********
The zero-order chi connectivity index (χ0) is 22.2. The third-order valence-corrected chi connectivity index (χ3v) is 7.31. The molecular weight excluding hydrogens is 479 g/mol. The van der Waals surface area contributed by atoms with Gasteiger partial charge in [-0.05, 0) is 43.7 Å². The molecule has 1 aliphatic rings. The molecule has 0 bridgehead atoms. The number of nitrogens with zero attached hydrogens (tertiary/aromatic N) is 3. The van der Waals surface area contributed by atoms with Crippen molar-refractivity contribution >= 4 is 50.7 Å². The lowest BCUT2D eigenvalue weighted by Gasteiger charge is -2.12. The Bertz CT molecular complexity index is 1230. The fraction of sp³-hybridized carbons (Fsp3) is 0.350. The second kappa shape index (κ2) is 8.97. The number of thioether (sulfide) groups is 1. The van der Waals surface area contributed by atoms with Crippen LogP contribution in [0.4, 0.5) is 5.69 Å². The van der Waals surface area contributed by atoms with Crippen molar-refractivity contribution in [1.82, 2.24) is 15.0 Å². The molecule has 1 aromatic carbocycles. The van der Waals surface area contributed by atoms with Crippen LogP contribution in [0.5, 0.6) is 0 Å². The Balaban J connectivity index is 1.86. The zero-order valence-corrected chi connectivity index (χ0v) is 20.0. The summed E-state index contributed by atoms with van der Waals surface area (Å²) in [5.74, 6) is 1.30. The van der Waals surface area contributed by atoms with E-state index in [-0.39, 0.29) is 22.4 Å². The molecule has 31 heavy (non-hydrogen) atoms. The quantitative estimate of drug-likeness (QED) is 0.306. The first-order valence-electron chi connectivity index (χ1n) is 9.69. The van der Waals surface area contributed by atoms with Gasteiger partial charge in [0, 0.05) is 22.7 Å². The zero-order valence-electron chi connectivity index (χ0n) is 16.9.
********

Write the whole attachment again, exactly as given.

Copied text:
The zero-order chi connectivity index (χ0) is 22.2. The third-order valence-corrected chi connectivity index (χ3v) is 7.31. The molecular weight excluding hydrogens is 479 g/mol. The van der Waals surface area contributed by atoms with Gasteiger partial charge in [-0.05, 0) is 43.7 Å². The molecule has 1 aliphatic rings. The molecule has 0 bridgehead atoms. The number of nitrogens with zero attached hydrogens (tertiary/aromatic N) is 3. The van der Waals surface area contributed by atoms with Crippen molar-refractivity contribution >= 4 is 50.7 Å². The lowest BCUT2D eigenvalue weighted by Gasteiger charge is -2.12. The Bertz CT molecular complexity index is 1230. The fraction of sp³-hybridized carbons (Fsp3) is 0.350. The second kappa shape index (κ2) is 8.97. The number of thioether (sulfide) groups is 1. The van der Waals surface area contributed by atoms with Crippen LogP contribution in [0.4, 0.5) is 5.69 Å². The van der Waals surface area contributed by atoms with Crippen molar-refractivity contribution in [1.82, 2.24) is 15.0 Å². The molecule has 1 aromatic carbocycles. The van der Waals surface area contributed by atoms with Crippen LogP contribution in [0.5, 0.6) is 0 Å². The Balaban J connectivity index is 1.86. The zero-order valence-corrected chi connectivity index (χ0v) is 20.0. The summed E-state index contributed by atoms with van der Waals surface area (Å²) in [5.74, 6) is 1.30. The van der Waals surface area contributed by atoms with E-state index in [-0.39, 0.29) is 22.4 Å². The molecule has 31 heavy (non-hydrogen) atoms. The quantitative estimate of drug-likeness (QED) is 0.306. The first-order valence-electron chi connectivity index (χ1n) is 9.69. The van der Waals surface area contributed by atoms with Gasteiger partial charge in [0, 0.05) is 22.7 Å². The zero-order valence-electron chi connectivity index (χ0n) is 16.9.